The National Gallery in London is Britain’s national home for paintings produced before 1900. Housed in its grand building on Trafalgar Square, the gallery’s collection comprises over 2,300 works dating from the mid-13th century to the turn of the 20th century and is recognised as one of the world’s best collections of western European art.
It is the second most popular museum in Britain and the fourth worldwide, with 4.7 million annual visitors. Entry to its main collection is free of charge.
The National Gallery’s collection belongs to the public, and the gallery itself is classed as an exempt charity and run by an appointed board of trustees. The current director of the National Gallery is Dr Nicholas Penny, who had previously worked as the senior curator of Sculpture and Decorative Arts at the National Gallery of Art in Washington D.C.
History and foundation
Since the late 18th century there had been calls for the founding of a national gallery in Britain, but the government had passed up several opportunities to purchase major collections from notable collectors such as Sir Robert Walpole and Philippe d'Orléans. In 1823 the landscape painter Sir George Beaumont promised his collection to the nation, on the conditions that the government also purchased the collection of financier John Julius Angerstein and that a suitable building would be found in which to house them.
In 1824 Angerstein’s collection was opened for public display in his former townhouse on Pall Mall, and Beaumont’s collection joined them in 1826. In 1838 the entire collection was moved to their new purpose-build home on Trafalgar Square. The location was chosen due to its proximity to both the wealthy areas of London’s West End and the poorer districts of the East End, enabling people from all social classes to view the work.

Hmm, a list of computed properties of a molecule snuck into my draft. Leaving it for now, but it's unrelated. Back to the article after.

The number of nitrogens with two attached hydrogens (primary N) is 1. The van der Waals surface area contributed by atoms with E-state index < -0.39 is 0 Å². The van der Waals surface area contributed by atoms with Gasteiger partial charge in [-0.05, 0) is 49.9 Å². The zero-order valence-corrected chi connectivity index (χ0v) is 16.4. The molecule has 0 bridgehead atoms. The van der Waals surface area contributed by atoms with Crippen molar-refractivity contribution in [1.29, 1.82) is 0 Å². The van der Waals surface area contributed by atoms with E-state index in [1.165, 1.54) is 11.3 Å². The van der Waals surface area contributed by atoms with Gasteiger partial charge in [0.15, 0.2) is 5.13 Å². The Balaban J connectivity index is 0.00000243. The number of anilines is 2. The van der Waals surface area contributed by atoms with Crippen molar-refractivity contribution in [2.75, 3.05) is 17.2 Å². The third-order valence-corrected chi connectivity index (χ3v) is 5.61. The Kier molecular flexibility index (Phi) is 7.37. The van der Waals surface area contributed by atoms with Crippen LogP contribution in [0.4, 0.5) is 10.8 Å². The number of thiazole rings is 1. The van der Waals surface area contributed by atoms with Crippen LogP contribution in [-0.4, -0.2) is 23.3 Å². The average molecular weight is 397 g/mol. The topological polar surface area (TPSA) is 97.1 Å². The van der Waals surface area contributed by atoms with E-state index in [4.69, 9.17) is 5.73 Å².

In 1855, following the reform of gallery administration, the new director travelled throughout Europe to acquire new works for the gallery. During the 10 years in this role, Sir Charles Eastlake ensured that the gallery's collection of Italian painting expanded and widened in scope to become one of the best in the world. Other notable acquisitions included 77 paintings bought from the collection of the late prime minister Sir Robert Peel, and over 1000 paintings, drawings and watercolours bequeathed by the artists Joseph Mallord and William Turner.
Such was the size and scope of this collection that it was originally housed in South Kensington, before being returned to the newly-expanded gallery in 1876. In 1889 Henry Tate, the wealthy industrialist, offered to both donate his art collection to the nation and fund the construction of a separate gallery for British works of art. A site was selected at Millbank, a short distance from Trafalgar Square, and the gallery opened in 1897.
The new gallery was officially known as the National Gallery of British Art, which was changed to the National Gallery, Millbank in 1917. However it soon became known as the Tate Gallery, and the majority of the National Gallery’s British pictures were transferred there with only a small selection of works remaining at Trafalgar Square. The Tate Gallery was originally under the administration of the National Gallery, but in 1955 it was formally established as an independent institution.
Departments and collections
Although the work within the National Gallery is classed as a single collection, it can be broadly separated into four categories. These are:
13th – 15th century paintings
This includes late medieval work depicting religious scenes, along with 15th century pieces which draw upon ancient history and mythology. Notable works in this section include ‘The Virgin and Child Enthroned, with Narrative Scenes’ by Margarito of Arezzo, ‘The Arnolfini Portrait’ by Jan van Eyck and ‘Venus and Mars’ by Sandro Boticelli.
16th century paintings
This includes work by the Italian Renaissance masters, including ‘The Virgin of the Rocks’ from Panels from the S. Francesco Altarpiece, Milan, by Leonardo da Vinci, ‘The Madonna of the Pinks’ ('La Madonna dei Garofani') by Raphael, and ‘The Entombment’ by Michelangelo.
17th century paintings
This includes Baroque work from the 1600s including ‘The Supper at Emmaus’ by Caravaggio, ‘Self Portrait at the Age of 34’ by Rembrandt and ‘Samson and Delilah’ by Peter Paul Reubens.
18th – early 20th century paintings
This features work from the Romanticism of ‘A Picnic’ by Francisco de Goya and John Constable’s ‘The Haywain’ to the Impressionism of ‘Water-Lilies’ by Claude Oscar Monet and the Post-Impressionism of ‘A Wheatfield, with Cypresses’ by Vincent van Gough.
The gallery is home to some of world’s most famous paintings. Amongst these are treasures such as Vincent van Gough's ‘Sunflowers’ and ‘Chair’, ‘The Haywain’ by John Constable, ‘The Toilet of Venus’ (known as the Rokeby Venus) by Diego Velázquez and ‘Bathers at Asnières’ by Georges Seurat.
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